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Bringing Mind and Body Together for the Perfect Shot
By: Jayne Storey (profile)
All motion originates in the mind, yet golfers rarely analyse the quality of their swing by the quality of the gap (the moment of non-action) before the swing begins.

Jayne Storey, Founder of chi-power GOLF, outlines her experience of helping golfers attain the satisfaction of a well-struck golf shot and offers her view on the key elements of hitting it pure, explaining how to achieve this goal time and again.

All motion originates in the mind, yet golfers rarely analyse the quality of their swing by the quality of the gap (the moment of non-action) before the swing begins.

When you review a game you’ve recently played or you listen to commentary on television about a tournament, it’s mostly a reflection on or analysis about swing technique or the putting stroke.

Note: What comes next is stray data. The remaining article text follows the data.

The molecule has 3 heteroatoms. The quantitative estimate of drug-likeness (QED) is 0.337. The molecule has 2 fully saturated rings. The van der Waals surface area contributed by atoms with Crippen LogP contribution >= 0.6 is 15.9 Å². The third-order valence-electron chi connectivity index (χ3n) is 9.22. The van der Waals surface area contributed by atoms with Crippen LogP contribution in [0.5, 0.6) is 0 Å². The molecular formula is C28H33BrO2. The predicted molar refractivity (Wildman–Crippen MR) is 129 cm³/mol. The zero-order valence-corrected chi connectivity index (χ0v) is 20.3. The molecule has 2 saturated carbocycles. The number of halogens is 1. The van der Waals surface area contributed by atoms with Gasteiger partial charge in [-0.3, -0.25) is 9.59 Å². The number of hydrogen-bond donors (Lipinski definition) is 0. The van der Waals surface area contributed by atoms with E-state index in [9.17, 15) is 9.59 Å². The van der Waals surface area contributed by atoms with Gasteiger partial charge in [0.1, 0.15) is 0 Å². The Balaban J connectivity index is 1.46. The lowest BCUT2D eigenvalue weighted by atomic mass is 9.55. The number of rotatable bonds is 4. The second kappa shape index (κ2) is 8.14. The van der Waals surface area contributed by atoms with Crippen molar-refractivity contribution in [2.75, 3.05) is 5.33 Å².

However, certain clues exist to let us know how important it is that things feel right in the gap before the motion, for instance, a commentator remarking that a player “didn’t look comfortable” over her putt.

Further exploration of the gap or pause before motion, helps us understand how a player – you, for example - can be technically excellent and have a flawless swing on the driving range, and yet when it comes to recreating that swing under the pressure of contention, things don’t always go to plan.

On the surface, it might seem as if your swing technique has broken down, i.e. that the moving parts of your body have come out of sequence because your head moved, you haven’t rotated properly or fully, shortened your backswing and so forth.

However, if you look deeper, you’ll be aware that the mental processes that occurred before the pure shot and again before the clumsy shot were markedly different.

So what is it about the gap, the pause, the ready-position that’s so important, and how can you use it to your best advantage?

First examine the experience of the perfect shot more closely.